If you consider running-time alone, Russian content fills a considerable chunk of space in the official sections of the 2020 Berlinale.

This is primarily because of Ilya Khrzhanovsky’s mind-boggling large-scale simulation of the totalitarian Soviet system, the “DAU” project, which comprises 14 features — two are unspooling at Berlin, accounting for more than eight hours of screen time. “DAU. Natasha,” clocking in at two hours and 19 minutes, premieres in competition.

Described by the DAU website as “a tale of violence that is as radical as it is provocative,” it follows two waitresses in a top-secret Soviet scientific institute who strike up a cautious friendship when one is seduced by a foreign visitor, until the ministry of state security intervenes.

Meanwhile, the Berlinale Special title “DAU. Degeneratsia” has a running time of just over six hours. The story unfolds at the same institute shown in “Natasha,” where scientific and occult experiments aimed at creating an ideal human being are taking place. The research involves all the employees: privileged quantum physicists, KGB officers, kitchen staff workers and politically radical test subjects. Berlin- and Paris-based The Coproduction Office is handling sales on both pics.

In contrast, Berlinale Special title “Persian Lessons,” a co-production between Russia’s Hype Film (“The Student,” “Leto”), Germany’s One Two Films and LM Media and Belarusfilm, offers a more traditional arthouse narrative. Set in a concentration camp, it tells the story of a Belgian Jew who pretends to be a Persian and finds himself giving Farsi lessons to one of his German captors. French company Memento has worldwide sales.

“The Foundation Pit” from Andrey Gryazev world-premieres in Panorama Documentary. Compiled from YouTube videos in which the people of Russia make a direct appeal to Russian President Putin, it provides a kaleidoscope of the mood in the country — from submissive pleas to pure rage about injustice and rampant corruption.

“In Deep Sleep” from feature debutant Maria Ignatenko premieres in Forum. It focuses on the feelings of loss felt by a seaman whose wife dies suddenly. REASON8 is handling sales.

Animation has always been a Russian strong suit. “My Galactic Twin Galaction,” a mixed-media piece from self-taught animator Sasha Svirsky, competes in the Berlinale Shorts.

Meanwhile, over at the Berlinale Series Market, “Pawns,” from husband and wife writers Michael and Lily Idov (“Deutschland 89”) and Metrafilms founder and producer Artem Vassiliev will be part of an exclusive pitch event. It’s one of 10 international series concepts selected for presentation to a sold-out house of potential co-producers and financiers.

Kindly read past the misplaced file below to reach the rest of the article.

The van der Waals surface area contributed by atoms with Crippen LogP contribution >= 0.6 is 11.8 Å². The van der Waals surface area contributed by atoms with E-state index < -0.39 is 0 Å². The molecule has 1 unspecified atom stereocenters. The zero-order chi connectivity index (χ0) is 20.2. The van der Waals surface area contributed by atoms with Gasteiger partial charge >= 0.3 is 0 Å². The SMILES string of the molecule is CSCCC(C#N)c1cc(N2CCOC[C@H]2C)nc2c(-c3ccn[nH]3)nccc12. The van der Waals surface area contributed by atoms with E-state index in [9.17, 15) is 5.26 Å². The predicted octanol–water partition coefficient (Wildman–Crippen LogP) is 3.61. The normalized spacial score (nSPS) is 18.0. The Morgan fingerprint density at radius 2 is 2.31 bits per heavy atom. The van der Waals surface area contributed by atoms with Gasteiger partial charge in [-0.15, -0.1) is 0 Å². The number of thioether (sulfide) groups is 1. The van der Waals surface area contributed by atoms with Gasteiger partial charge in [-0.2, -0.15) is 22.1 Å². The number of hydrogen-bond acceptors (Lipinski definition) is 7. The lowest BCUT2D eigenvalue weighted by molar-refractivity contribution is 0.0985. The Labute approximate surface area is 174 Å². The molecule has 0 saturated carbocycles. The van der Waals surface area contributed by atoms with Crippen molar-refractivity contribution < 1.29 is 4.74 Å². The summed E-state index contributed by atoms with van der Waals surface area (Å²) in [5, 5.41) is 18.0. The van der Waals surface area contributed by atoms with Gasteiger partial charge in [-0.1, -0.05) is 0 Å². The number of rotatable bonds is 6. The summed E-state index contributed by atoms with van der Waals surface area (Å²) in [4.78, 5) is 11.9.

“ ‘Pawns’ is set in 1965; it’s the story of Max, a young, cripplingly shy Soviet chess champion who gets recruited by the KGB for small errands (chess players being able to travel abroad), and discovers that his skills make him a natural field agent — the question is, for which side?” Michael Idov says. Where does the humor come in? Idov notes, “It’s not nearly as wacky as most spy comedies, but it does take a slightly heightened ‘Ocean’s Eleven’-esque approach — it’s more of an updated modern throwback to mod stuff like ‘The Ipcress File’ and ‘Funeral in Berlin,’ which to Lily and me was always the tonal sweet spot for spy action (minus the raging sexism).” And what kind of co-production partners would make the most sense for this project? “Since the action takes place in Berlin, Vienna and Moscow, we are envisioning the series as an international co-production with strong German and Russian presence,” he says.

“So we’re open to both potential distributors and more involved co-producers and partners.” Metrafilms is also open to talk with international buyers about “Aspiration,” Michael Idov’s second feature as a helmer-writer following “The Humorist.” The English-language film, now at script stage, is being packaged as a co-production between Metrafilms (Russia), Outrages Production (Canada), Vortex Pictures (Canada) and Handwritten Pictures (Germany).

At the European Film Market, the Created in Moscow brand, supported by the Moscow Export Center, brings together 17 production companies and distributors with more than 50 projects. Among them, multi-hyphenate Fedor Bondarchuk’s company, Art Pictures Studios, offers an EFM screening of the romantic drama “Ice 2,” which revisits the characters of 2018 hit drama “Ice” — renowned figure skater Nadya and top hockey player Sasha. Zhora Kryzhovnikov helms. Also screening is space/supernatural genre item “Sputnik,” helmed by Egor Abramenko, and family film “A Dog Named Palma,” directed by Aleksandr Domogarov.

Also part of Created in Moscow, the Central Partnership Sales House will preview its extensive catalog with promo reels, as well as screening the soccer biopic “Streltsov,” directed by Ilya Uchitel. Meanwhile, the Planeta Inform Group brings market shows of “AK-47,” genre item “Coma” and family film “Robo,” about the friendship between a boy and a robot.

Other Russian-produced titles screening at the EFM include the controversial sexually explicit drama “Fidelity,” helmed by Nigina Sayfullaeva, sold by M-appeal; Alexey Telnov’s fantasy “Time Guardians,” sold by Cinedoc; Pavel Lungin’s war-actioner “Leaving Afghanistan,” sold by Loco; Alexey Kamynin’s satiric comedy “Russian Spleen,” sold by Reel Suspects; Kostas Marsaan’s horror thriller “Ich-chi,” sold by Art Doydu; Roman Nesterenko’s period drama “The Oath,” sold by Igmar; and Vladlena Sandu’s thriller “Identification,” sold by GPM ETV.